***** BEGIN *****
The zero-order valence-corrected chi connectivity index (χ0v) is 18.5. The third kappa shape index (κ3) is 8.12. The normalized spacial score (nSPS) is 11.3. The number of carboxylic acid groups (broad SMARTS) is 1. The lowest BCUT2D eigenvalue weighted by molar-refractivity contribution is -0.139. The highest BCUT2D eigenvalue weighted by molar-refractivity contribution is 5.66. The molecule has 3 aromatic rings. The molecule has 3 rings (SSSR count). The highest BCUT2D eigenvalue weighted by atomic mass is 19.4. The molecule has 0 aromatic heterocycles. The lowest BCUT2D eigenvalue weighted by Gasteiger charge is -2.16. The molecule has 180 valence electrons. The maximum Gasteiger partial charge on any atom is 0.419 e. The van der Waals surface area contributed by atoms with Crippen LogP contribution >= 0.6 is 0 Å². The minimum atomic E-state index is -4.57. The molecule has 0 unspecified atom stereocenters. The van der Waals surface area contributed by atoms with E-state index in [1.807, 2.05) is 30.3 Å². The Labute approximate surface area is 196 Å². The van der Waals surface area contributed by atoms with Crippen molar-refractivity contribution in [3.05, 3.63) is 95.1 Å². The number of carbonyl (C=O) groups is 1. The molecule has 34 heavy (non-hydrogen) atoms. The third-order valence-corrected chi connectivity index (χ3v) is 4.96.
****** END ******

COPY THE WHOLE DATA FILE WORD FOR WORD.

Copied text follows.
The zero-order valence-corrected chi connectivity index (χ0v) is 18.5. The third kappa shape index (κ3) is 8.12. The normalized spacial score (nSPS) is 11.3. The number of carboxylic acid groups (broad SMARTS) is 1. The lowest BCUT2D eigenvalue weighted by molar-refractivity contribution is -0.139. The highest BCUT2D eigenvalue weighted by molar-refractivity contribution is 5.66. The molecule has 3 aromatic rings. The molecule has 3 rings (SSSR count). The highest BCUT2D eigenvalue weighted by atomic mass is 19.4. The molecule has 0 aromatic heterocycles. The lowest BCUT2D eigenvalue weighted by Gasteiger charge is -2.16. The molecule has 180 valence electrons. The maximum Gasteiger partial charge on any atom is 0.419 e. The van der Waals surface area contributed by atoms with Crippen LogP contribution >= 0.6 is 0 Å². The minimum atomic E-state index is -4.57. The molecule has 0 unspecified atom stereocenters. The van der Waals surface area contributed by atoms with E-state index in [1.807, 2.05) is 30.3 Å². The Labute approximate surface area is 196 Å². The van der Waals surface area contributed by atoms with Crippen molar-refractivity contribution in [3.05, 3.63) is 95.1 Å². The number of carbonyl (C=O) groups is 1. The molecule has 34 heavy (non-hydrogen) atoms. The third-order valence-corrected chi connectivity index (χ3v) is 4.96.